Analysis: Black Friday and Cyber Monday Break New Records as Online Sales Explode

Investing, Investing Data, Investments
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The fanaticism and fervor of this year’s Black Friday did not disappoint. There was hair tugging at the Wii U display in Target, a shooting outside of Wal-Mart and long lines as consumers nationwide waited to bust down the doors the day after Thanksgiving.

But while Black Friday did not disappoint, the even bigger success story here is that of Cyber Monday’s explosive sales growth in light of a quickly evolving retail landscape.  This analysis puts together the numbers behind both major sales dates, comparing traditional versus online shopping, to find 3 key takeaways:

  1. Black Friday 2012 outperformed the past 5 years in stock market performance, while Cyber Monday 2012 was likely the busiest ecommerce day in history;
  2. Traditional shoppers became more tech savvy consumers this year both online and in stores, with in-person shoppers using both apps and smartphones to try to secure better deals;
  3. Online shopping exploded on both Black Friday and Cyber Monday, seeing higher conversion rates this year.

These positive Thanksgiving weekend numbers may not bode as well for a flourishing holiday shopping season, however.  The real lesson?  Traditional retailers are trying – and need to keep trying harder – to innovate in order to successfully compete with e-commerce.

Black Friday 2012: A Success By Many Measures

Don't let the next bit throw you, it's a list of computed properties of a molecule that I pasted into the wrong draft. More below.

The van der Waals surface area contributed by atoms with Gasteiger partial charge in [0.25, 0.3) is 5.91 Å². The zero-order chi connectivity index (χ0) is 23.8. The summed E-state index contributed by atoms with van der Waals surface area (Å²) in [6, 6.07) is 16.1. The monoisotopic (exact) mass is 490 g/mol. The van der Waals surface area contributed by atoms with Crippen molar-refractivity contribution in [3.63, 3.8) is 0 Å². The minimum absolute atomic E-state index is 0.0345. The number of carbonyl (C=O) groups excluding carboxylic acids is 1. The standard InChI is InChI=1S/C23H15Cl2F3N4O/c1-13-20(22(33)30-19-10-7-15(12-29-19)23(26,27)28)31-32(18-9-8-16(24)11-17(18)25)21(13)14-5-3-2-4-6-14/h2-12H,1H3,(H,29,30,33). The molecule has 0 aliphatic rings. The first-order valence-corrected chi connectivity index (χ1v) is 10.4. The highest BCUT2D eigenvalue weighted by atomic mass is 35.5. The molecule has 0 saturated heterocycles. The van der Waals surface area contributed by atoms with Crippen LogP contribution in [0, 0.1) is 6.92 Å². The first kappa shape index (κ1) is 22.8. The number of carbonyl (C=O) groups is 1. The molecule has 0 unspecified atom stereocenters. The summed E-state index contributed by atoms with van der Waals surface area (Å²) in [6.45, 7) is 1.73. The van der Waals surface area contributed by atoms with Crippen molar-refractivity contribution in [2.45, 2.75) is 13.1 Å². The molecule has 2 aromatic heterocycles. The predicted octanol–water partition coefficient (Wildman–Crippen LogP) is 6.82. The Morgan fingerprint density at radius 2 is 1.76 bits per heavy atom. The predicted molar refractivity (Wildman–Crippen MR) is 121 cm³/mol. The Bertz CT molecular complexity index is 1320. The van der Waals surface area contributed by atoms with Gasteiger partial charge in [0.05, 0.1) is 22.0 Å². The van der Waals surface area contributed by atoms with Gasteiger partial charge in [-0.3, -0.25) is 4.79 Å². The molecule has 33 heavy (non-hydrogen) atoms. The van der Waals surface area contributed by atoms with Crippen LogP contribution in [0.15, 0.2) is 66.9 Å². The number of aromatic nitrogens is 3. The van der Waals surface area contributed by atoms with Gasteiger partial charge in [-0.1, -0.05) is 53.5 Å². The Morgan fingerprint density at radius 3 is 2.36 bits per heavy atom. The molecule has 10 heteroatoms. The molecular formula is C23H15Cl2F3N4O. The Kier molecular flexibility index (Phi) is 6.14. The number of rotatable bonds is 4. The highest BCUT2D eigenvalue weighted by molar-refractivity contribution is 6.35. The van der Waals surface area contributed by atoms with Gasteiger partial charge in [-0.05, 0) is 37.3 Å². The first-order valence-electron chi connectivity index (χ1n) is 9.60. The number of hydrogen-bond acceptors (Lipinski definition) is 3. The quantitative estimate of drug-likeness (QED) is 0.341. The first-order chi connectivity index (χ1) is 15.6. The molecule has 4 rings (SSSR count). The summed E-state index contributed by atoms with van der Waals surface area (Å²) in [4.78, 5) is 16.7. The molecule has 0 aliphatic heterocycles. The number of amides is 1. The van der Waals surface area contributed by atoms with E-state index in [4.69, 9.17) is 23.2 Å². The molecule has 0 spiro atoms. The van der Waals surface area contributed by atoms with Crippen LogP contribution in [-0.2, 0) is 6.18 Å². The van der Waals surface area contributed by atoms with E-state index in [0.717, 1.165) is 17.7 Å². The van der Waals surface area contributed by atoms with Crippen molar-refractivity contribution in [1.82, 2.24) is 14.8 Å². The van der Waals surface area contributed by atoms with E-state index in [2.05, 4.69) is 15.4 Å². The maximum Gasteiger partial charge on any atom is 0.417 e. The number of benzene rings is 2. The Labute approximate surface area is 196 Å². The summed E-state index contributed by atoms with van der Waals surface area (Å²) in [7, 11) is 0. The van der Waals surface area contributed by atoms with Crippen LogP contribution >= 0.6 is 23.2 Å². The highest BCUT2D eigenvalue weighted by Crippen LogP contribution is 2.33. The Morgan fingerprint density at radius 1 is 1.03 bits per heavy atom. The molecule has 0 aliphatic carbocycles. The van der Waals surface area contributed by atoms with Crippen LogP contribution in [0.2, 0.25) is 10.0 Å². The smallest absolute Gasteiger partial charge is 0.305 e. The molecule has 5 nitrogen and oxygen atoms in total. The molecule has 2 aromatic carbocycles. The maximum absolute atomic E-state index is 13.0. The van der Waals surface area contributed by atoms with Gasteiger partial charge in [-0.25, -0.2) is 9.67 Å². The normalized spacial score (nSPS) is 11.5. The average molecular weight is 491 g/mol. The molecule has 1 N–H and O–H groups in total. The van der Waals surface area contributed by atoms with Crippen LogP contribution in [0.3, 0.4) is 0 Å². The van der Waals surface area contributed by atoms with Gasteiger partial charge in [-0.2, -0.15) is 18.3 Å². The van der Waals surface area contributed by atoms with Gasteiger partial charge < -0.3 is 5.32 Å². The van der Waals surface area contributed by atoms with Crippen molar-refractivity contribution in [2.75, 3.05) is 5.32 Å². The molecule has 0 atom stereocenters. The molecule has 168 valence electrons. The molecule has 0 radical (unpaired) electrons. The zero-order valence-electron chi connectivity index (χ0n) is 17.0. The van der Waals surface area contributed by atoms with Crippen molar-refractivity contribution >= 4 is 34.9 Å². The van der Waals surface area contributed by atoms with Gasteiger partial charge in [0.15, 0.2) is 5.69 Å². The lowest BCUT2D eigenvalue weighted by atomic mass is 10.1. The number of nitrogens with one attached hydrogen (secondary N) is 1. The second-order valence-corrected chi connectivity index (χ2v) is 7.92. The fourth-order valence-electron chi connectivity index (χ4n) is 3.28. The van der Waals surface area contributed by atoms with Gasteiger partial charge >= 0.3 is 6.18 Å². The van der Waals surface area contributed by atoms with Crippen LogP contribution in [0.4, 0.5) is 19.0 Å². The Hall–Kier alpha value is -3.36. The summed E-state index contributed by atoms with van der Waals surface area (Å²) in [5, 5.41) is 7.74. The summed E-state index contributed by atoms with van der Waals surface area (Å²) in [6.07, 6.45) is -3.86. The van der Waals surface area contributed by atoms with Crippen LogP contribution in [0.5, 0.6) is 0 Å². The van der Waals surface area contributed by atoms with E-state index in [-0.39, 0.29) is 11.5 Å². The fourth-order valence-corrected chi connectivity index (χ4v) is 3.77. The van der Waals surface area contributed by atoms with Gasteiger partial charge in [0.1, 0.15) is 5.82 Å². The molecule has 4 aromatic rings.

Our financial markets perceived this year’s Black Friday to be the most successful post Thanksgiving shopping day in the last 5 years too, with the S&P 500, Dow Jones and NASDAQ up 1.3%, 1.35% and 1.38% respectively. Performance of the retailers with the most to gain from a strong Black Friday was mixed; notable outperformer was Macy’s that fared half a percent better while JC Penney was the biggest laggard trailing the S&P by a full percent.

A Brave New World: Learning to Compete With Online Retailers

To be sure, this was a different Black Friday than in past years. The tradition is on the verge of needing a name change, as many retailers chose to encroach on Thanksgiving festivities, opening doors Thursday evening to give customers a first swipe at this holiday season’s hottest toys and tech. Many of the deals extended through the weekend.

The shopper experience is changing dramatically as well.  MarketWatch reported that seven out of ten Black Friday shoppers were toting smartphones armed with apps to ensure they were receiving the best deals (they weren’t, as we explore later).  Further, online purchases topped $1 billion in Black Friday sales marking a 26% increase from last year, according to digital analytics company comScore.

IBM published a study further dissecting the portion of Black Friday sales taking place online. Compared to last year, online orders were small in both number of items and total monetary value, shopping sessions on retailer websites were shorter but the conversion rate of online shoppers that physically trekked to the store was up 9% versus a year ago. The data points to a growing trend in analytics; shoppers are armed with apps, websites and other media outlets so they know the best deals and are able to nimbly navigate stores and websites to get them.

Case Study: Best Buy Matches Online Pricing